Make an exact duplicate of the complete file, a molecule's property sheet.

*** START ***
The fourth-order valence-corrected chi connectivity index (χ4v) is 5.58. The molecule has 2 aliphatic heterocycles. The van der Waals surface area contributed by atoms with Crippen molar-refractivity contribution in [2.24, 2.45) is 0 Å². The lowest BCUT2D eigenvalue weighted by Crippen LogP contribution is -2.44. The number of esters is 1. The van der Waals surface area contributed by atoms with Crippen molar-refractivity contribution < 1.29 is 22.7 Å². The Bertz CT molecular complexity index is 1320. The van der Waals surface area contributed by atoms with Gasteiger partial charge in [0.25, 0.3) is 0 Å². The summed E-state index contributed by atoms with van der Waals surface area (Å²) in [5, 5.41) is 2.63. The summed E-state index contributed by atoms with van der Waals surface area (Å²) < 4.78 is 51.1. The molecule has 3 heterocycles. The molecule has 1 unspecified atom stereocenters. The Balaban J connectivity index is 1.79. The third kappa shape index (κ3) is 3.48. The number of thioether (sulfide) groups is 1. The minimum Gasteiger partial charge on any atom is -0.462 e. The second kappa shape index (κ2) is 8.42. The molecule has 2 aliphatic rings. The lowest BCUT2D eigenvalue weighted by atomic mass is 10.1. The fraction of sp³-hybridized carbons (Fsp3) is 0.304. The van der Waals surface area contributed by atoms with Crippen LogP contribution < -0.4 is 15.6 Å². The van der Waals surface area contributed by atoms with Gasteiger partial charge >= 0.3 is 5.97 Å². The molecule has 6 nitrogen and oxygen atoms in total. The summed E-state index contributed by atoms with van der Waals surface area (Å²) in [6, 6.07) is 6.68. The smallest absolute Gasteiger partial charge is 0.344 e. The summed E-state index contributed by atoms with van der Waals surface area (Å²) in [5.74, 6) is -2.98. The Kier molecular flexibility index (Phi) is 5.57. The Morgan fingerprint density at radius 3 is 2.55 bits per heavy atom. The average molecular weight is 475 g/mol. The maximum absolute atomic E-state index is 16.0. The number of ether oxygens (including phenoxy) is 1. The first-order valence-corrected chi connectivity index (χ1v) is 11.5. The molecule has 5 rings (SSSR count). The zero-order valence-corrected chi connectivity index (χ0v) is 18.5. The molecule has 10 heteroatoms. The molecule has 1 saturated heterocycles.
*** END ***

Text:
The fourth-order valence-corrected chi connectivity index (χ4v) is 5.58. The molecule has 2 aliphatic heterocycles. The van der Waals surface area contributed by atoms with Crippen molar-refractivity contribution in [2.24, 2.45) is 0 Å². The lowest BCUT2D eigenvalue weighted by Crippen LogP contribution is -2.44. The number of esters is 1. The van der Waals surface area contributed by atoms with Crippen molar-refractivity contribution < 1.29 is 22.7 Å². The Bertz CT molecular complexity index is 1320. The van der Waals surface area contributed by atoms with Gasteiger partial charge in [0.25, 0.3) is 0 Å². The summed E-state index contributed by atoms with van der Waals surface area (Å²) in [5, 5.41) is 2.63. The summed E-state index contributed by atoms with van der Waals surface area (Å²) < 4.78 is 51.1. The molecule has 3 heterocycles. The molecule has 1 unspecified atom stereocenters. The Balaban J connectivity index is 1.79. The third kappa shape index (κ3) is 3.48. The number of thioether (sulfide) groups is 1. The minimum Gasteiger partial charge on any atom is -0.462 e. The second kappa shape index (κ2) is 8.42. The molecule has 2 aliphatic rings. The lowest BCUT2D eigenvalue weighted by atomic mass is 10.1. The fraction of sp³-hybridized carbons (Fsp3) is 0.304. The van der Waals surface area contributed by atoms with Crippen LogP contribution < -0.4 is 15.6 Å². The van der Waals surface area contributed by atoms with Gasteiger partial charge >= 0.3 is 5.97 Å². The molecule has 6 nitrogen and oxygen atoms in total. The summed E-state index contributed by atoms with van der Waals surface area (Å²) in [6, 6.07) is 6.68. The smallest absolute Gasteiger partial charge is 0.344 e. The summed E-state index contributed by atoms with van der Waals surface area (Å²) in [5.74, 6) is -2.98. The Kier molecular flexibility index (Phi) is 5.57. The Morgan fingerprint density at radius 3 is 2.55 bits per heavy atom. The average molecular weight is 475 g/mol. The maximum absolute atomic E-state index is 16.0. The number of ether oxygens (including phenoxy) is 1. The first-order valence-corrected chi connectivity index (χ1v) is 11.5. The molecule has 5 rings (SSSR count). The zero-order valence-corrected chi connectivity index (χ0v) is 18.5. The molecule has 10 heteroatoms. The molecule has 1 saturated heterocycles.